Prof. Lim shows why everyone needs a role model
June 23, 2020
Whether it is a mentor with a knack for classroom discussion or an expert who serves in a medical clinic in Ghana, role models are people who demonstrate the qualities we would like to have. They offer us a vision of what is possible and affect us in ways that make us want to be better — our jobs, our relationships, and life in general.
Jordon Jew BS ’21 met mentor Prof. Fidelindo Lim while serving as the secretary of the Men Entering Nursing (MEN) student group, where Lim is a co-advisor. Jew was also in Lim’s Adult and Elder II class this semester.
“How passionate Lim is about nursing has impacted my views on nursing and how I’ve taken my career. He helped pave a pathway for me and put out some bread crumbs,” says Jew, who was initially unsure of what area of nursing to follow. Now, on Lim’s suggestion, he is trying out the role of nurse’s aide in the Oncology Department at NewYork-Presbyterian and volunteering in the emergency department — all-new career possibilities.
But Jew insists that Lim did not stand out as a role model because, like himself, he is male and Asian, although both groups are underrepresented in nursing. Says Jew, “I try to act in a way that aligns with [Lim’s] teachings, vision, and scope of practice because I really respect what he does and how he embodies nursing.”
Most people tend to learn from a wide range of individuals who they see as admirable in some way. They are inspired by how they demonstrate excellence.
And on a deeper level, people choose role models based on how they perceive themselves — or at least what they hope to be someday. As Lim explains, “When our students come to school, they are really hungry for this type of modeling they can emulate.”
“Prof. Michele Crespo-Fierro is an amazing role model for me because she completed her doctorate while two children were in high school. That is so inspiring and amazing as someone who is interested in pursuing further degrees after this program.” - Bobby Schroeder BS ’21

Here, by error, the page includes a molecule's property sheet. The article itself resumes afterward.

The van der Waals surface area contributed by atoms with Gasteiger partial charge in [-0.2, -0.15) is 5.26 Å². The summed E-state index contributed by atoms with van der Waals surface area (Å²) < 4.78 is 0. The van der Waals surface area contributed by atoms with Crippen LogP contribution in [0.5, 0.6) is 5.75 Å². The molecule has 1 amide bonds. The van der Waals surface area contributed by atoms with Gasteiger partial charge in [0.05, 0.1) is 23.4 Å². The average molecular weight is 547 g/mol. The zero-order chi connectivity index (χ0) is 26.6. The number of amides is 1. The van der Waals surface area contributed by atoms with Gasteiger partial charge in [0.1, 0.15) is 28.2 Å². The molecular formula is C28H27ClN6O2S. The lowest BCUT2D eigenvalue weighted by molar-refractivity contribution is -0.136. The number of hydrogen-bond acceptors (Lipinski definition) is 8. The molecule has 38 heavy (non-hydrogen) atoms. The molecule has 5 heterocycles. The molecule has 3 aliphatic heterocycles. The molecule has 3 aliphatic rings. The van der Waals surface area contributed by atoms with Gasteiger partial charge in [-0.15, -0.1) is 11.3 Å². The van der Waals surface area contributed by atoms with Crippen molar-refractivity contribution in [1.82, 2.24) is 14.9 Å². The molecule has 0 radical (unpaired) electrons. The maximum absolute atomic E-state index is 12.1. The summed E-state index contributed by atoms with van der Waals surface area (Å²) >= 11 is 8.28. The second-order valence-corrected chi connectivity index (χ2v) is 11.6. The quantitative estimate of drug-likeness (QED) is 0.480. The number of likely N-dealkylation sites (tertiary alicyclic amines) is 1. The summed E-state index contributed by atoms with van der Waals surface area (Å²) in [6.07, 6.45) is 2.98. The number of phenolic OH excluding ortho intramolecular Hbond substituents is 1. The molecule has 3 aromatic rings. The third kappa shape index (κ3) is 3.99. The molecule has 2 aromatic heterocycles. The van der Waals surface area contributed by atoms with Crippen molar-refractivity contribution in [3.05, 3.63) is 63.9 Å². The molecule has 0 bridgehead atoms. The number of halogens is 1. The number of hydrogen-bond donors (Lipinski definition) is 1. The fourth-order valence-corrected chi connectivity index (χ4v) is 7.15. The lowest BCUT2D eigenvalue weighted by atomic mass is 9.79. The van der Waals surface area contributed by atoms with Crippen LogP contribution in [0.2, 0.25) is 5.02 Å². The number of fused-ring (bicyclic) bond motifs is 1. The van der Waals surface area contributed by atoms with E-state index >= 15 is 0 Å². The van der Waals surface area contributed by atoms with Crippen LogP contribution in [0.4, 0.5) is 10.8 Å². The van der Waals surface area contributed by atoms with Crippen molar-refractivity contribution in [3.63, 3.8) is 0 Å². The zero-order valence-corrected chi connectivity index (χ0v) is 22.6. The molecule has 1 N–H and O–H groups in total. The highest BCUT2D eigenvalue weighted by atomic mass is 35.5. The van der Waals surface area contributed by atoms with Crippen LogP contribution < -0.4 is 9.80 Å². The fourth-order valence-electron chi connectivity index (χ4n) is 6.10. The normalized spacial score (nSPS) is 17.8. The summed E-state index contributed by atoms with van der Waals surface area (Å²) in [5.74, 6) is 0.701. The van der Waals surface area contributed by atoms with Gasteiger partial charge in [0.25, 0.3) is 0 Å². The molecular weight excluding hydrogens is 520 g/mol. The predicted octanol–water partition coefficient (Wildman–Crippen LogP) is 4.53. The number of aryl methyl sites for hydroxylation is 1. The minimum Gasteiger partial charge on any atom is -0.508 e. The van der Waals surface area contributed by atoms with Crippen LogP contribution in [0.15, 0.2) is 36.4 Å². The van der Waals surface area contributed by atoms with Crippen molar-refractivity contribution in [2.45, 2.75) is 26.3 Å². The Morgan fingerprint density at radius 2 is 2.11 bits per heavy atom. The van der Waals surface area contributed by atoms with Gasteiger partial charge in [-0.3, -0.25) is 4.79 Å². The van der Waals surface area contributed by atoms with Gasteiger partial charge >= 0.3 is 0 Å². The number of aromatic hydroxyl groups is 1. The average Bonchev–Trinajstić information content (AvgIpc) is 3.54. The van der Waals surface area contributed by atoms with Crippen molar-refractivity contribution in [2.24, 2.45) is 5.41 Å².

Most faculty become role models because of the particular talents they demonstrate and how they approach their working lives. They help students to reflect on what characteristics they consider important in a nurse and how they might strive to acquire those characteristics.
“When I was in nursing school, I was very impressed by two of my teachers. We didn’t have any male teachers at the time. One taught mental health, and I wanted to be a mental health nurse because of her. I was very impressed by her breadth and depth of knowledge. She knew A LOT,” recalls Lim.
“When you sit in a classroom in the Philippines and it’s 105 degrees Fahrenheit, and you keep yourself awake because you’re so excited for your learning, to me that is inspiration.”
In an online questionnaire about their experiences at NYU Meyers, students emphasized over and over again that what makes a faculty member a role model is their level of expertise and passion for their field.
“I am a fan of Prof. Larry Slater. He is always so knowledgeable about any topic when you ask a question.” - Vivian Lam BS ’21
“There’s always a little affinity, there’s an identity thing or a practice thing,” says Lim. “So you gravitate toward people who do the same thing you would like to do or because they have the same gender or the same background. I am from The Philippines, and in my opinion, the Filipino-American and Filipino immigrant students gravitate towards me. It’s a cultural thing.”